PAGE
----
Journal of Inherited Metabolic Disease

, Volume 24, Issue 2, pp 213–230 | Cite as

A structural hypothesis for BH4 responsiveness in patients with mild forms of hyperphenylalaninaemia and phenylketonuria

  • H. Erlandsen
  • R. C. Stevens


Deficiencies in the human enzyme phenylalanine hydroxylase (PAH) due to mutations in the PAH gene (PAH) result in the inborn error of metabolism phenylketonuria (PKU). The clinical symptom of this disease is an elevated concentration of L-phenylalanine (L-Phe) in blood serum. To prevent mental retardation due to the buildup of neurotoxic metabolites of L-Phe, patients with severe PKU must be treated with a low-L-Phe diet starting early in their life. Owing to extensive newborn screening programmes and genotyping efforts, more than 400 different mutations have been identified in the PAH gene. Recently, there have been several reports of PKU patients showing a normalization of their L-Phe concentrations upon oral administration of the natural cofactor to PAH, (6R)-L-erythro-5,6,7,8-tetrahydrobiopterin (BH4). In an attempt to correlate the clinical responsiveness to BH4 administration with PKU genotype, we propose specific structural consequences for this subset of PAH mutations. Based on the location and proximity of this subset of mutations to the cofactor-binding site in the three-dimensional structure of PAH, a hypothesis for BH4 responsiveness in PKU patients is presented. It is believed that some of these mutations result in expressed mutant enzymes that are Km variants (with a lower binding affinity for BH4) of the standard PAH enzyme phenotype. Oral administration of excess BH4 thus makes it possible for these mutant enzymes to suppress their low binding affinity for BH4, enabling this subset of PAH mutations to perform the L-Phe hydroxylation reaction. Most of the BH4-responsive PAH mutations map to the catalytic domain of PAH in either of two categories. Residues are located in cofactor-binding regions or in regions that interact with the secondary structural elements involved in cofactor binding. Based on the series of known mutations that have been found to be responsive to BH4, we propose that other subsets of PAH mutations will have a high likelihood of being responsive to oral BH4 administration.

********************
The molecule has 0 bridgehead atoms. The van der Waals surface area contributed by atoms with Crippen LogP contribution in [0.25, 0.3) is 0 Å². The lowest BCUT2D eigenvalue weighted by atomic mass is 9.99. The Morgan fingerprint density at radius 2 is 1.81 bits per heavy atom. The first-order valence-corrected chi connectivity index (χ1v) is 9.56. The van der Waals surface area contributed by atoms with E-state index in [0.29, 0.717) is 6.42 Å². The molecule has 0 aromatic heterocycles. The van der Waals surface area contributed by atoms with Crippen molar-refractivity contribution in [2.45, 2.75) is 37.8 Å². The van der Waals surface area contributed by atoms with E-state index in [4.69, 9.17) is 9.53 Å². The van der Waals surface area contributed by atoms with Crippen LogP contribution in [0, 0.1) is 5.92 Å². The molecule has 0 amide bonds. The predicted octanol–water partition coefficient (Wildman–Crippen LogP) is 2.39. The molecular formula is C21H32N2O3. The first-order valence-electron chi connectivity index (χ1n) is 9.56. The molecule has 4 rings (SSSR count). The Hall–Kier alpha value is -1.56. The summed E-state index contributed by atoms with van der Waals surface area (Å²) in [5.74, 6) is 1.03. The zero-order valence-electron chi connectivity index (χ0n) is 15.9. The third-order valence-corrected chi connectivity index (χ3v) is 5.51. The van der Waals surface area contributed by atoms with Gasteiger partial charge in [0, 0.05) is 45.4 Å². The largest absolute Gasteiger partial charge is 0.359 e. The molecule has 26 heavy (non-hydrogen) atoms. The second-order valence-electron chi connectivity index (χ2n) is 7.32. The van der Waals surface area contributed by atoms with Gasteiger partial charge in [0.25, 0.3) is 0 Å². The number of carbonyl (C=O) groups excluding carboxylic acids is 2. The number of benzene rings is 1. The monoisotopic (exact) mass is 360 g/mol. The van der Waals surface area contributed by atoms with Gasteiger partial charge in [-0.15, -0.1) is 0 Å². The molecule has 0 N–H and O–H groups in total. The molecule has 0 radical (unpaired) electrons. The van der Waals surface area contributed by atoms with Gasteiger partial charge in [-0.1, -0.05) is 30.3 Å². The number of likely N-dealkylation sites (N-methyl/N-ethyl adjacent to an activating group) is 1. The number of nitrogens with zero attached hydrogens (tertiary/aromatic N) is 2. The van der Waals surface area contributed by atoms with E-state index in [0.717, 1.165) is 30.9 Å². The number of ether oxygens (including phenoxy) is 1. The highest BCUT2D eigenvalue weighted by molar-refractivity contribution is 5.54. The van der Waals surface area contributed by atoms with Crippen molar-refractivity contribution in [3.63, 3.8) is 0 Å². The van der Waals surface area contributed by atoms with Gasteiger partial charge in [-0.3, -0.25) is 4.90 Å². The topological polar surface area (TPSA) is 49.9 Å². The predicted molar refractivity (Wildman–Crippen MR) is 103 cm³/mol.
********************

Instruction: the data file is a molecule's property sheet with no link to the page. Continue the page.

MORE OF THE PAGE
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Copyright information

© Kluwer Academic Publishers 2001

Authors and Affiliations

  • H. Erlandsen
    • 1
  • R. C. Stevens
    • 1
  1. 1.Department of Molecular Biology and Institute for Childhood and Neglected Diseases, La JollaThe Scripps Research InstituteUSA

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